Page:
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Customizing Permalinks in WordPress | Treehouse Quick TIp

In this Quick Tip, Treehouse WordPress teacher Zac explains the options you have when choosing your WordPress site’s URLs. Choosing the right permalink structure can have an amazing effect on your website’s SEO value. Do you have a blog or news site where a date-based permalink structure would work best? Or do you need those all important title keywords in the URL? Find out in this helpful tutorial from Treehouse.

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Video Transcription

Hi, I’m Zac. In this Treehouse Quick Tip, we’re going to talk about how to
customize what the URLs look like on a WordPress site. WordPress uses this
term “permalinks” to refer to the URL for a specific page or post on the
site. Having good permalinks makes links to your site easier for people to
read and easier for search engines to index. Let’s take a look at some of
what’s possible with permalinks in WordPress.

Start in the admin area and go to Settings, Permalinks. You can see that by
default WordPress displays pages, the ?p= and then the ID of the page or
post you’re looking at.
While this is technically clean, it’s not that friendly for humans or
search engines.

You can see that the next two options, Day and Name, and Month and Name,
display the year, month, and date or just the year and month as well as the
name and the title of the post. These two options are great for blogs or
for newspapers or for sites that want the month and the name and the year
to be in the URL of the posts.

The next option down, Numeric, is similar to the first option in that it
shows the post ID number at the end of the link, but it doesn’t include the
?p and instead just says archives. If you want your site to have the ID
number of the post and page in the URL, then this is a slightly cleaner and
nicer option than the default setting.

This last option here, Post Name, is probably one of the most common,
especially for sites that are using WordPress for more of a CMS and not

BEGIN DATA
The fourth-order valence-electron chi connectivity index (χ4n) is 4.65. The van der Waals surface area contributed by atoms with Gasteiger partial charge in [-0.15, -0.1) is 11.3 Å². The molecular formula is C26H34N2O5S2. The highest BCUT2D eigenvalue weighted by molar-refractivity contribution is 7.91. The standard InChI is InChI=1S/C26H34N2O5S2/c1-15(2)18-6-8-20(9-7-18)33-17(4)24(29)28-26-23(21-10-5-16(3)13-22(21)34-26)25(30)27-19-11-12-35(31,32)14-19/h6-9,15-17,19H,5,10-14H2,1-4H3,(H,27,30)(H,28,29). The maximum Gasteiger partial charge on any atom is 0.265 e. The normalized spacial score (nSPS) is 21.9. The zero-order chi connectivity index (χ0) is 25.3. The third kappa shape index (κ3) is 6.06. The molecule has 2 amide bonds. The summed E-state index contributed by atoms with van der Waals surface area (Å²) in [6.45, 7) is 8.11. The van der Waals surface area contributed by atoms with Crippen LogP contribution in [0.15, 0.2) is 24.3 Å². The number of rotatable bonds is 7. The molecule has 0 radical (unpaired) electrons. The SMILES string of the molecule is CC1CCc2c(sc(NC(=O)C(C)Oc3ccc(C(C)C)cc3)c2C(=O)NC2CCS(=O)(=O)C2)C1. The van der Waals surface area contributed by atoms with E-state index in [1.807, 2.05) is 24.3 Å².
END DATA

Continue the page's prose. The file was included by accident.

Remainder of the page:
just for a blog engine. It could also be useful for blogs that only want to
have the title of the URL in the links and not have anything about when
that article was published. You could see that as we select any of these,
it updates the custom structure field below.

If you want a certain permalink structure that is not here, you can click
on “A number of tags are available” link here and see all of the possible
options that you have.

For this situation, we’re just going to select Post Name and then click
Save Changes. You can see it now says “Permalink structure updated,” which
tells us that everything has been saved and our site is now using this
format for the URLs.

If you save your changes and you see a message that says “You should update
your HT access now” and if you scroll down to the page, it gives you the
content that should go inside of this HT access file, then you have one
more step to do. For directions on how to do that, click on this link “A
number of tags are available,” and then on the WordPress documentation page
find where it says “Where is my HT access file,” and follow those
directions there.

And that’s how you format permalinks in WordPress. Experiment with what
works best for your site. Remember that if you have the post name in the
URL, then you want to make sure you have strong keywords in your title
names to help with your search engine optimization.

If you’d like to see more advanced videos and tutorials like this one, go
to and start learning for free.

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